Little did Pilate know that the one in front of him was not only the true King of the Jews, but the very Son of God in human flesh, come to save the world.

Little did Pilate know, that the one who said he came to testify to the truth, was in fact himself the way, the truth, and the life, who came from heaven to earth, full of grace and truth.

Little did Pilate know that the one he sent to be crucified, had come to lay down his life for the Jews. For Pilate, for the world…and for each one of us.

And as he died and rose again from the dead, as he ascended to his Father, he has ushered in this kingdom, and has invited us into it. Jesus made his good confession before Pilate, as he went the way of the Cross for us. Let us be prepared to make our good confession before the world, of Christ, our King, the crucified and risen Saviour of the world. Amen.

‘Jesus remember me as you come into your kingdom’.

Luke 23:42
Then he said, ‘Jesus, remember me when you come into your kingdom.’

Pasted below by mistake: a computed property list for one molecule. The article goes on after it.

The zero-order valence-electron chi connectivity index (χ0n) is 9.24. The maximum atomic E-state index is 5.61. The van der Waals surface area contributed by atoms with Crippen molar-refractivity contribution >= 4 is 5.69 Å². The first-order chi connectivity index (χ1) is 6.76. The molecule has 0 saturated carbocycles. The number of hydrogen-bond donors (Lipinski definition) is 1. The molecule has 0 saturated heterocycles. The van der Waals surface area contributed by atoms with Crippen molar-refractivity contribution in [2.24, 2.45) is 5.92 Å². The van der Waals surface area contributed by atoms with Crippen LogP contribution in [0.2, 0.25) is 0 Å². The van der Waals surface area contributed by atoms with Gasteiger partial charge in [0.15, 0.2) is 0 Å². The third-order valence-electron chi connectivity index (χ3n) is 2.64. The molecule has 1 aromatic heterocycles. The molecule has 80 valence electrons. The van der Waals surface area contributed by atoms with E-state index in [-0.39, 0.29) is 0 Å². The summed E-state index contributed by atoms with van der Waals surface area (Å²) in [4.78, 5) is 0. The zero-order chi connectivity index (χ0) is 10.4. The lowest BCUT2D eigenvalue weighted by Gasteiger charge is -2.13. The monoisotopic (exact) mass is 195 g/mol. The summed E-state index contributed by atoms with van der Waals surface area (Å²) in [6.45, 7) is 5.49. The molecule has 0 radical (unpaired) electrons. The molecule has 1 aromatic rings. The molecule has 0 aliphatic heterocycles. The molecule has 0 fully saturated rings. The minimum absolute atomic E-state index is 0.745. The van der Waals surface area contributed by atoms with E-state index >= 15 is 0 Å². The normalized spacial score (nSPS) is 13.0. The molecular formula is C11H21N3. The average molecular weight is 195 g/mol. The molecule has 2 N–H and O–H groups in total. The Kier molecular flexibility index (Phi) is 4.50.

Today Jesus marches into Jerusalem, hailed as the coming King of Israel. Hosanna, which means, save us! Blessed is the King who comes in the name of the Lord! Who comes with the authority and affirmation of God Almighty! The King comes to His kingdom and those Pharisees shout, “Jesus, rebuke your disciples!” But Jesus replies, “if they keep quiet, even the stones will cry out.” He comes to save not just the people, but all creation and even Creation knows it’s King (Revelation 4:11)! Yet we remember what is coming. Last week we heard what happened yesterday, Mary anointing Jesus for His burial (John 12:1, 7). And those Pharisees who rebuked Jesus, will go on to condemn Him for blasphemy. The Pharisees and Sadducees pressure Pilate to execute Jesus, and Pilate eventually sends Jesus to His death on the cross. To the burial for which Mary has anointed Him. Today we look out over this Holy Week, as though looking out from a mountain top over the valley of the shadow of death, towards a much higher and brighter peak on the other side. There is so many things that happen, so many parts to the week, sometimes it’s hard to remember them all.